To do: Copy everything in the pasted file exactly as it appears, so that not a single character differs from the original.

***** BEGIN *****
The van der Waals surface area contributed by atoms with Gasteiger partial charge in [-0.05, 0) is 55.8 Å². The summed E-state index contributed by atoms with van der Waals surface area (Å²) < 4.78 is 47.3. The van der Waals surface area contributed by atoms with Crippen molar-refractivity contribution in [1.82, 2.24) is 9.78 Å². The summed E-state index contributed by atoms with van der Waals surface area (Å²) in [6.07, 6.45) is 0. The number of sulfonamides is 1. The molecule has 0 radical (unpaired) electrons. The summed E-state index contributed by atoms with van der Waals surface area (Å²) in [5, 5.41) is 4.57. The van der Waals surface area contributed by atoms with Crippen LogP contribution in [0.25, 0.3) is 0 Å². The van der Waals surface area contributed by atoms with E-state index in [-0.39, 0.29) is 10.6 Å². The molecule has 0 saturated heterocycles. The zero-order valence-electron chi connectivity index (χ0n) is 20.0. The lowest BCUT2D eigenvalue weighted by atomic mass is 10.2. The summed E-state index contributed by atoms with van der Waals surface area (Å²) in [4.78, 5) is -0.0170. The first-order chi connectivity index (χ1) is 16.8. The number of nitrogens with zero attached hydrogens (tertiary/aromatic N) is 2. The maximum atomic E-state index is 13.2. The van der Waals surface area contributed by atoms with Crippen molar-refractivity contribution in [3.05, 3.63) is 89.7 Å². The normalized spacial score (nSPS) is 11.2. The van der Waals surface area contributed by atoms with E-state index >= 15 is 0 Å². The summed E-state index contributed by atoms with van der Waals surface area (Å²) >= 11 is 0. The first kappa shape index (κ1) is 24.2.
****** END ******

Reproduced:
The van der Waals surface area contributed by atoms with Gasteiger partial charge in [-0.05, 0) is 55.8 Å². The summed E-state index contributed by atoms with van der Waals surface area (Å²) < 4.78 is 47.3. The van der Waals surface area contributed by atoms with Crippen molar-refractivity contribution in [1.82, 2.24) is 9.78 Å². The summed E-state index contributed by atoms with van der Waals surface area (Å²) in [6.07, 6.45) is 0. The number of sulfonamides is 1. The molecule has 0 radical (unpaired) electrons. The summed E-state index contributed by atoms with van der Waals surface area (Å²) in [5, 5.41) is 4.57. The van der Waals surface area contributed by atoms with Crippen LogP contribution in [0.25, 0.3) is 0 Å². The van der Waals surface area contributed by atoms with E-state index in [-0.39, 0.29) is 10.6 Å². The molecule has 0 saturated heterocycles. The zero-order valence-electron chi connectivity index (χ0n) is 20.0. The lowest BCUT2D eigenvalue weighted by atomic mass is 10.2. The summed E-state index contributed by atoms with van der Waals surface area (Å²) in [4.78, 5) is -0.0170. The first-order chi connectivity index (χ1) is 16.8. The number of nitrogens with zero attached hydrogens (tertiary/aromatic N) is 2. The maximum atomic E-state index is 13.2. The van der Waals surface area contributed by atoms with Crippen molar-refractivity contribution in [3.05, 3.63) is 89.7 Å². The normalized spacial score (nSPS) is 11.2. The van der Waals surface area contributed by atoms with E-state index >= 15 is 0 Å². The summed E-state index contributed by atoms with van der Waals surface area (Å²) >= 11 is 0. The first kappa shape index (κ1) is 24.2.